System for Opioid Overdose Surveillance


Opioid overdose represents an urgent public health problem in the United States, with Michigan ranking among the states hardest hit by the dramatic escalation over the past 15 years. A key component of addressing this crisis is timely surveillance—and accompanying data analytics—that can be used to guide resource allocation used for rapid response and prevention.

The System for Opioid Overdose Surveillance (SOS) was created through a partnership between the University of Michigan Injury Prevention Center and Michigan High Intensity Drug Trafficking Areas (HIDTA). SOS is a web-based tool that offers two levels of access. The first level is public, and displays county-level summaries. The second level of access—which is available to authorized public health and public safety users across the state of Michigan -- maps non-fatal and fatal opioid overdose incidents in near real-time, and provides demographic briefs. This interactive dashboard includes features that allow users to tailor visualizations to meet their specific needs. Users can select a data source, a zoom window, and a time frame to display points and descriptive summaries of suspected overdoses. Users can also toggle buttons to restrict the visualizations and summaries to only specific subsets (e.g., age groups and/or genders).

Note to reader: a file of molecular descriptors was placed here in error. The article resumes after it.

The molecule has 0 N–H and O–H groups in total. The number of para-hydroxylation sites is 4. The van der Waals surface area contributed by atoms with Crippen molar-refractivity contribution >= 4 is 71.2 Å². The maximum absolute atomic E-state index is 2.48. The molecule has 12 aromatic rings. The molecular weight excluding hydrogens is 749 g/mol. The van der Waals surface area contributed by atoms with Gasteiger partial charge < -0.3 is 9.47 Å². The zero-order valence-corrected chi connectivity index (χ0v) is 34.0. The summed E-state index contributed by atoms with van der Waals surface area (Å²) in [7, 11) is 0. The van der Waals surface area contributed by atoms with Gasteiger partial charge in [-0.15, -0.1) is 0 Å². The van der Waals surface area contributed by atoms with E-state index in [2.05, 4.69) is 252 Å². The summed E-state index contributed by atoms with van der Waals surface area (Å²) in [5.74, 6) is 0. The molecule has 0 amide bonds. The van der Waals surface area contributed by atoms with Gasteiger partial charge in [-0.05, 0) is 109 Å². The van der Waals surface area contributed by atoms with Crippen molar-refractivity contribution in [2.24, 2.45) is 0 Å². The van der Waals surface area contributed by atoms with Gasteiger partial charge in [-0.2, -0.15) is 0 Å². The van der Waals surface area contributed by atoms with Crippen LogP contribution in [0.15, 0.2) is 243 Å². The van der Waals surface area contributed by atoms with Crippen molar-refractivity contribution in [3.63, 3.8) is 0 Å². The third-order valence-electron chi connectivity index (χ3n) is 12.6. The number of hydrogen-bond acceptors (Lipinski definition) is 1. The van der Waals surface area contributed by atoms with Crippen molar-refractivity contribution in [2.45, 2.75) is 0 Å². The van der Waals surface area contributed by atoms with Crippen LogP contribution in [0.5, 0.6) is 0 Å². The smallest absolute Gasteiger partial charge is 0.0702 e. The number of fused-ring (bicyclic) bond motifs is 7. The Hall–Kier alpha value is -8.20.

SOS is a previously unavailable tool designed to inform data-driven opioid overdose prevention and response efforts with the goal of reducing overdose injuries and fatalities. Qualitative work completed with community stakeholders suggests SOS can be used to improve planning, implementation, and responses to opioid overdoses. To learn more or request access, visit

Status: Ongoing
Funding: HIDTA (Office of National Drug Control Policy)
Faculty Engagement: Amy Bohnert, Ph.D., MHS
Category: Research